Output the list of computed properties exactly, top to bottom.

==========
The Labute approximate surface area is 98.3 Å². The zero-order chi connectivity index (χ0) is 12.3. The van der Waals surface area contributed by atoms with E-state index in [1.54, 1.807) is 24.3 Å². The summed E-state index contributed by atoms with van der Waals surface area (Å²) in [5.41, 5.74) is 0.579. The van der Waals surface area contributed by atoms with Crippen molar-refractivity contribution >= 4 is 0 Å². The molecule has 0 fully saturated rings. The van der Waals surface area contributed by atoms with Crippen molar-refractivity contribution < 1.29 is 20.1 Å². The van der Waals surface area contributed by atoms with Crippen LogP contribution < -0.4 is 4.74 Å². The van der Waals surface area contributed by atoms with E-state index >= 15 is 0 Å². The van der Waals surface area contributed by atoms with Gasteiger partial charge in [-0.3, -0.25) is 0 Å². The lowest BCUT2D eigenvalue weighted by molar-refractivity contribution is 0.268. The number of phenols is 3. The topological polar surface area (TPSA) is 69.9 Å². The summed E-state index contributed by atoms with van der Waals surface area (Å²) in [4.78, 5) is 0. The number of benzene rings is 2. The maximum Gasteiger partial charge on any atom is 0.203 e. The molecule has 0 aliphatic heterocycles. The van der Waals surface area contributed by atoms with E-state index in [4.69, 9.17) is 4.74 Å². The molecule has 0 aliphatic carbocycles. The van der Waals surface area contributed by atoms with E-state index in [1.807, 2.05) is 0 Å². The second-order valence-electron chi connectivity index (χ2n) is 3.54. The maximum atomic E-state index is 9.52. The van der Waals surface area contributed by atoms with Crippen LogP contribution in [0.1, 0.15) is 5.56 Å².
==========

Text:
The Labute approximate surface area is 98.3 Å². The zero-order chi connectivity index (χ0) is 12.3. The van der Waals surface area contributed by atoms with E-state index in [1.54, 1.807) is 24.3 Å². The summed E-state index contributed by atoms with van der Waals surface area (Å²) in [5.41, 5.74) is 0.579. The van der Waals surface area contributed by atoms with Crippen molar-refractivity contribution >= 4 is 0 Å². The molecule has 0 fully saturated rings. The van der Waals surface area contributed by atoms with Crippen molar-refractivity contribution < 1.29 is 20.1 Å². The van der Waals surface area contributed by atoms with Crippen LogP contribution < -0.4 is 4.74 Å². The van der Waals surface area contributed by atoms with E-state index >= 15 is 0 Å². The van der Waals surface area contributed by atoms with Gasteiger partial charge in [-0.3, -0.25) is 0 Å². The lowest BCUT2D eigenvalue weighted by molar-refractivity contribution is 0.268. The number of phenols is 3. The topological polar surface area (TPSA) is 69.9 Å². The summed E-state index contributed by atoms with van der Waals surface area (Å²) in [4.78, 5) is 0. The number of benzene rings is 2. The maximum Gasteiger partial charge on any atom is 0.203 e. The molecule has 0 aliphatic heterocycles. The van der Waals surface area contributed by atoms with E-state index in [4.69, 9.17) is 4.74 Å². The molecule has 0 aliphatic carbocycles. The van der Waals surface area contributed by atoms with E-state index in [1.807, 2.05) is 0 Å². The second-order valence-electron chi connectivity index (χ2n) is 3.54. The maximum atomic E-state index is 9.52. The van der Waals surface area contributed by atoms with Crippen LogP contribution in [0.1, 0.15) is 5.56 Å².